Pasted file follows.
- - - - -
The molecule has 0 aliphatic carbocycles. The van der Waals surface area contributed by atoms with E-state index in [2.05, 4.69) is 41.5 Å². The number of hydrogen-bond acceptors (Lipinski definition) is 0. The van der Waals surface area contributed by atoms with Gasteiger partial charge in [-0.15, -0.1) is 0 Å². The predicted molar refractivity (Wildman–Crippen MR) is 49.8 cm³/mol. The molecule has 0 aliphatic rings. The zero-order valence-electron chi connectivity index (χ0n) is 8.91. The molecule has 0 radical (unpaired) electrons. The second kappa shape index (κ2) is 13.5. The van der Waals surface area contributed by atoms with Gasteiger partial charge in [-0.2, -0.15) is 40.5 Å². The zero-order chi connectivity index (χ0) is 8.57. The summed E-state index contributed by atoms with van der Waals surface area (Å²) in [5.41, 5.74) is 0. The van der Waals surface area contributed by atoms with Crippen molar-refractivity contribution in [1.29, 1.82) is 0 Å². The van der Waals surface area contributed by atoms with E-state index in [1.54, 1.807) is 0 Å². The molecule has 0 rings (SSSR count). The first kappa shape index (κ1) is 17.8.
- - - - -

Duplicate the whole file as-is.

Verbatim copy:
The molecule has 0 aliphatic carbocycles. The van der Waals surface area contributed by atoms with E-state index in [2.05, 4.69) is 41.5 Å². The number of hydrogen-bond acceptors (Lipinski definition) is 0. The van der Waals surface area contributed by atoms with Gasteiger partial charge in [-0.15, -0.1) is 0 Å². The predicted molar refractivity (Wildman–Crippen MR) is 49.8 cm³/mol. The molecule has 0 aliphatic rings. The zero-order valence-electron chi connectivity index (χ0n) is 8.91. The molecule has 0 radical (unpaired) electrons. The second kappa shape index (κ2) is 13.5. The van der Waals surface area contributed by atoms with Gasteiger partial charge in [-0.2, -0.15) is 40.5 Å². The zero-order chi connectivity index (χ0) is 8.57. The summed E-state index contributed by atoms with van der Waals surface area (Å²) in [5.41, 5.74) is 0. The van der Waals surface area contributed by atoms with Crippen molar-refractivity contribution in [1.29, 1.82) is 0 Å². The van der Waals surface area contributed by atoms with E-state index in [1.54, 1.807) is 0 Å². The molecule has 0 rings (SSSR count). The first kappa shape index (κ1) is 17.8.